Swedish Students Learn Ropes in North America

 Just weeks before completing their final year of secondary school in Sweden, 27 students completed a 21-day journey across North America to learn from firefighters in Canada and the U.S.


Stina Loo-Ericsson said she was surprised to see the fire departments running on medical calls. The fire department provides a first responder service for a third-party ambulance service. "We are not used to the firefighters on the ambulance (calls). In Sweden, the firefighters do not do that. It's separate." She added, "We do all of the medical training. We do all of the firefighting training. All of the stuff we have done in America, we have done at school in Sweden."

Bennyhoff recalled, "They would go on a two-hour ride-along shift and when a call came in, they'd look back at those who weren't going and laugh," as those left in the station were jealous.

When the students arrived in Great Falls, the firefighters cooked a traditional meal of tacos for the students. As they prepared to travel out, the students then prepared a traditional meal of Swedish meatballs and other local treats as a thank you.

"They wanted some fun time here," said Minneapolis Assistant Chief John Fruetel, after the students spent three days in the Twin Cities. "We introduced them to some of the structural firefighting that we do here in the U.S. and they sure got a kick out of it. It was different for them, but they sure liked it."

The group divided in half and spent one day at the Minneapolis Fire Academy, where they had the chance to stretch hoselines and perform searches in the burn building. Working side-by-side with Minneapolis training officers, some of the students had their first taste of structural firefighting. Afterwards, they participated in several hours of rope rescue and hazmat training at Station 6.

"They were well prepared and trained in rescue. We have some different equipment here in the states and they were excited to work with it," Fruetel said, referring to brake bars and some of the lowering devices that Minneapolis units carry.

The other half of the group took a trip to the Bill & Bonnie Daniel's Firefighters Hall & Museum, which was an eye-opening experience of the rich history of the American Fire Service. "It was pretty amazing to see the equipment from the 1800's," said student David Granberg. "The technology they are using is amazing compared to the old firefighting at home." They also visited the site of the Interstate 35W Bridge Collapse.

"They were pretty self-sufficient," Fruetel said, as they students spent several nights in a former fire station that's a temporary home to the Minneapolis Training Division. They came with sleeping bags and also their own turnout gear.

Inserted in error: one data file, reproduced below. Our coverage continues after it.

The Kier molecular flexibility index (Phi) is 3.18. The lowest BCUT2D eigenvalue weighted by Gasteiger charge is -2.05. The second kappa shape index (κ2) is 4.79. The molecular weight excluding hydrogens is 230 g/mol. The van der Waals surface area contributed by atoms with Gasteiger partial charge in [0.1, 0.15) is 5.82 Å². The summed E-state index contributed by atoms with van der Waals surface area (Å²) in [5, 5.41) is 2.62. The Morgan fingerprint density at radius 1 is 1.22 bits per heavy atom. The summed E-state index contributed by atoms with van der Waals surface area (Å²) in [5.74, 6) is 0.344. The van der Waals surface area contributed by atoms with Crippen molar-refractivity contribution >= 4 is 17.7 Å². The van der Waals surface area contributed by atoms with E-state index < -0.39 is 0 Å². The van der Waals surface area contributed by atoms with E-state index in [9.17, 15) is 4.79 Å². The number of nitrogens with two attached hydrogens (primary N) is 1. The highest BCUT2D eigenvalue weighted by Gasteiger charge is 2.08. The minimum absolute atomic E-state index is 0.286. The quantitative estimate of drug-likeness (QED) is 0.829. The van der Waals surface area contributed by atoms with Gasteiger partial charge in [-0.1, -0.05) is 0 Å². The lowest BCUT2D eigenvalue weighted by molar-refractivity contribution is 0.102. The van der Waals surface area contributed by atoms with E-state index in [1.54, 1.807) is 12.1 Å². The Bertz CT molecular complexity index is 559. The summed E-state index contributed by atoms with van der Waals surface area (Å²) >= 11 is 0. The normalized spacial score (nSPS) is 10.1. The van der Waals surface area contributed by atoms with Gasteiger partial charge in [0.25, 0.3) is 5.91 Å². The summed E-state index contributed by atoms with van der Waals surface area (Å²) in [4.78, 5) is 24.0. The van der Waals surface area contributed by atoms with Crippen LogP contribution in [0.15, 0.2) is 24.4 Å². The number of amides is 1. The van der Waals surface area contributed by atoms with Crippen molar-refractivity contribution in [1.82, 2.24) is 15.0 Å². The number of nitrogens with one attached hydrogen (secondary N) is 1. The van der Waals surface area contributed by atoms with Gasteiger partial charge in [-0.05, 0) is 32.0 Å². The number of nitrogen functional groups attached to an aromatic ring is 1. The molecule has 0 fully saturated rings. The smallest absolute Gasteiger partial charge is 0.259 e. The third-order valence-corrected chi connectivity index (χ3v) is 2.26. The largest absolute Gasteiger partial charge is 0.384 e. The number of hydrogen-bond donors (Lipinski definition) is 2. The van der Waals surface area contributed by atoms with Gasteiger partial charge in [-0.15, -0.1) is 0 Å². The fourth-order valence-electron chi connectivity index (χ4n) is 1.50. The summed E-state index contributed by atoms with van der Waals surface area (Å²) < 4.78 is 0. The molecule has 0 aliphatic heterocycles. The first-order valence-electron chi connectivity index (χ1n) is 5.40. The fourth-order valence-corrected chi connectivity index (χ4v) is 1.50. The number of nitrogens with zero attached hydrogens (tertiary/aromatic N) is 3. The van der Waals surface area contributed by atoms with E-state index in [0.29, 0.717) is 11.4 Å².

They left Minneapolis by bus and were next going to receive hands-on crash fire rescue training at Chicago O'Hare Airport. A portion of that training was also set to talk about the terrorist attacks of Sept. 11, and Malmsten said, "To see how the world changed."

He estimates that about 2,000 students have gone through the AWARE program since it began in 1993.

"At every fire brigade I visit in the countryside, I always find one of my old students," he said. He estimates that at least 20 former students have risen to the rank of senior fire official.

"They want you to have the background from the school," said Svensson, of getting hired by departments back in Sweden.

Loo-Ericson, who already has a part-time job with her hometown fire department in Sveg when she returns, said her education and the trip to the U.S. are invaluable. "Some stations feel that schools don't prepare us. It's too much theory, not enough of the practical," Loo-Ericsson said.

Malmsten said he chose the U.S. locations based on their diversity, such as Great Falls' units responding in conjunction with EMS and their response to not just fires, but technical rescue incidents.

"One of the reasons we chose (Minneapolis) was that the department can serve as an inspiration to the female students," Malmsten said of the city's diverse ranks. The city operates several female-only crews, which is not commonplace in Sweden.

"We've got a couple of apparatus that are fully staffed by female crews, so we brought them up to talk with the students," said Frutel. "I think it really impressed the girls and it made them realize that they can take on the roles, just like we do here."

Loo-Ericcson was one of about 12 girls on the trip. "I thought I was going to be the only girl. I was so happy when I arrived (at the school) and happened to see all of the girls. It was a relief on me."

"They really showed us a few things, " Bennyhoff said. "They really value their education in Sweden and these kids were so well advanced. It's pretty eye-opening."